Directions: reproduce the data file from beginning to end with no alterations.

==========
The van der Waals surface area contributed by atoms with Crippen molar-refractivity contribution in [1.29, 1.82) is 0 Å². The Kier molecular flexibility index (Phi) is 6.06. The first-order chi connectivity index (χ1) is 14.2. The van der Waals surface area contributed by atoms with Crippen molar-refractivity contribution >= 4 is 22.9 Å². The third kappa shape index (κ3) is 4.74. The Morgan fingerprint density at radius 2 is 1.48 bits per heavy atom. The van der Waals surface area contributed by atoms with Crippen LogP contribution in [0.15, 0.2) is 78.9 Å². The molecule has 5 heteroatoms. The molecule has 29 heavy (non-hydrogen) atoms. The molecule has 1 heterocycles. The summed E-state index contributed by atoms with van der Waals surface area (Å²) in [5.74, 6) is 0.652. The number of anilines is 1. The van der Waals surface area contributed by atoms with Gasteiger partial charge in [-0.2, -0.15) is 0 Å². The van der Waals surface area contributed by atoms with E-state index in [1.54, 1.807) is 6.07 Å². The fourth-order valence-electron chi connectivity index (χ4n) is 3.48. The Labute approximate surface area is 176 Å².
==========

The van der Waals surface area contributed by atoms with Crippen molar-refractivity contribution in [1.29, 1.82) is 0 Å². The Kier molecular flexibility index (Phi) is 6.06. The first-order chi connectivity index (χ1) is 14.2. The van der Waals surface area contributed by atoms with Crippen molar-refractivity contribution >= 4 is 22.9 Å². The third kappa shape index (κ3) is 4.74. The Morgan fingerprint density at radius 2 is 1.48 bits per heavy atom. The van der Waals surface area contributed by atoms with Crippen LogP contribution in [0.15, 0.2) is 78.9 Å². The molecule has 5 heteroatoms. The molecule has 29 heavy (non-hydrogen) atoms. The molecule has 1 heterocycles. The summed E-state index contributed by atoms with van der Waals surface area (Å²) in [5.74, 6) is 0.652. The number of anilines is 1. The van der Waals surface area contributed by atoms with Gasteiger partial charge in [-0.2, -0.15) is 0 Å². The van der Waals surface area contributed by atoms with E-state index in [1.54, 1.807) is 6.07 Å². The fourth-order valence-electron chi connectivity index (χ4n) is 3.48. The Labute approximate surface area is 176 Å².